The Sound of Silence

by Alyssa Rayman-Read

The American Prospect magazine
Special Supplement - Body Politics, Fall 2001


I am here today in the United States to testify about the impact of the global gag rule," declared Susana Galdos Silva, the co-founder of Movimiento Manuela Ramos, a women's health organization in Peru that receives family-planning funds from the U.S. Agency for International Development (USAID). This was last July. She was speaking, with full awareness of the irony, before the Senate Foreign Relations Committee. Only months earlier, Congress had voted to uphold the Bush administration rule that prevents Galdos from testifying at home.

Peru, where abortion is illegal, has the second-highest maternal mortality rate in South America, Galdos told the senators, and unsafe abortions account for nearly one-quarter of it.

"It is estimated that 60 percent of all pregnancies in Peru are unwanted," she said. "And 3o percent of all pregnancies end in abortion despite Peru's restrictive law.... Every year, 65,000 Peruvian women are harmed to the point of needing hospitalization due to complications of unsafe abortion."

These are numbers Galdos would like to put before her own legislators-or at least be able to give them when they ask. "But because of the global gag rule," she said, "this work is forbidden to us."

The dilemma faced by health organizations like Movimiento Manuela Ramos is devastating, says Susan Cohen, deputy director of governmental affairs at the pro-choice Alan Guttmacher Institute. Under the gag rule, they must "either give up the [USAID] funding needed for services essential to women's health care or give up the right to lobby and advocate for changes in the reproductive-rights laws of their own country." Yet, as in Peru, reform of abortion laws may be just as essential to women's health.

The Center for Reproductive Law and Policy (CRLP) in New York is suing the Bush administration, calling the gag rule an unconstitutional violation of the free-speech rights of Americans involved in women's health work internationally, as well as a violation of international human-rights laws and the sovereignty of foreign governments. CRLP attorney Julia Ernst describes the difficulty of getting Galdos or anyone else even to discuss the problem: "When CRLP asked her to speak out about the impact of the regulations on her work, she told us, 'I'd love to talk to you.' But then she held her scarf up over her mouth as though she were gagged. Even privately, with us, she was afraid." Galdos requested and received explicit authorization from a U.S. court before she would testify on Capitol Hill. And there she pointedly reminded the senators: "When I return to my country tomorrow, I will again be silenced."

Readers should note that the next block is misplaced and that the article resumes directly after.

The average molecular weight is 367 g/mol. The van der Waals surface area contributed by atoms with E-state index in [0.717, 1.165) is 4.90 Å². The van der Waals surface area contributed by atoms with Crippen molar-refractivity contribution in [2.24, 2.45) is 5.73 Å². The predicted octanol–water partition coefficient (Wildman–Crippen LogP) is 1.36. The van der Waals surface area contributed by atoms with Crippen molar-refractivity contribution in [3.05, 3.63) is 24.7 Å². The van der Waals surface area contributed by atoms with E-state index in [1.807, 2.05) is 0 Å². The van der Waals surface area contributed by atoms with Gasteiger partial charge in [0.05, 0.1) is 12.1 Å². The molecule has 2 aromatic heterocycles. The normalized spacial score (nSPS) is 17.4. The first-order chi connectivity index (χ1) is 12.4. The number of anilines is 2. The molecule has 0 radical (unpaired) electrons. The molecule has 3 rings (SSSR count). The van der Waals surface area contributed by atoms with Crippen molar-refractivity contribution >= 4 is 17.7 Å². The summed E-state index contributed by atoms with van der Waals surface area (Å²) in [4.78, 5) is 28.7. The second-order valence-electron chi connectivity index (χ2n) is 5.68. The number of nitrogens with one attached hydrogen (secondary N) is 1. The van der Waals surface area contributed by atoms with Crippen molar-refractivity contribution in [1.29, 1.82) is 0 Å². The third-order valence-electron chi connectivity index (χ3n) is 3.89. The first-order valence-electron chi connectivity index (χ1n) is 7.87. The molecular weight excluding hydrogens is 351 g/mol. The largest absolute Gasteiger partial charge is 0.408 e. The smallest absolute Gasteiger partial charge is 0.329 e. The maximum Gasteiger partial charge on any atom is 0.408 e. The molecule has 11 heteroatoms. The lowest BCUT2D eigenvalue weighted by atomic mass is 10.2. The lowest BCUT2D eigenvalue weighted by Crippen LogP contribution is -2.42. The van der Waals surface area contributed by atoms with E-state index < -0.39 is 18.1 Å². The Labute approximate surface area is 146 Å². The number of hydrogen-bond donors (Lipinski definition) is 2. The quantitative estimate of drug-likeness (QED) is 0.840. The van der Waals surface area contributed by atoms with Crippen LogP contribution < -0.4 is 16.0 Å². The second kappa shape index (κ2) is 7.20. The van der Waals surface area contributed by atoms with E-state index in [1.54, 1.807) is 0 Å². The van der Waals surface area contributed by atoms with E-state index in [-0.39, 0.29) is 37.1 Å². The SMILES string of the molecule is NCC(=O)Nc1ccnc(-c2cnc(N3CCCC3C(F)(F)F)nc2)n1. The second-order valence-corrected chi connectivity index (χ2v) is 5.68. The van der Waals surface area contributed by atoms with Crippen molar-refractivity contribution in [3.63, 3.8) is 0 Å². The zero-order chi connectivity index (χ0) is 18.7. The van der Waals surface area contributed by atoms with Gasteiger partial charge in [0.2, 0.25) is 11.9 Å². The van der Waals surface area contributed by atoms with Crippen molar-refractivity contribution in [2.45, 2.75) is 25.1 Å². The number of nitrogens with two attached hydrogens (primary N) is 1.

On his first official day as president-the 28th anniversary of the Roe v. Wade decision-George W. Bush relaunched the Reagan-era "Mexico City Policy," known by opponents as the global gag rule. The policy stipulates that to receive U.S. family-planning assistance, an organization must pledge that it won't use even its own, non-U.S. funds to "actively engage in or promote abortion" or to engage in "activities or efforts to alter the laws or governmental policies of any foreign country" concerning abortion.

Though the rule may appear to concern abortions exclusively, its impact is actually much broader. Indeed, the gag rule's long-tentacled reach extends into women's health and gender-equity movements throughout the developing world. Groups that depend on US AID funding have been scared out of providing even nonrestricted health services, such as treatment of septic abortions. And many of the world's most important advocates for women have been frightened away from the discussions that advocacy requires.

Take the following interview with a clinic worker in Bangladesh. It was published in 1988 by the Population Crisis Committee, a multinational advocacy group (now called Population Action International), as an example of the chilling effect that the original Reagan gag rule had on local health organizations.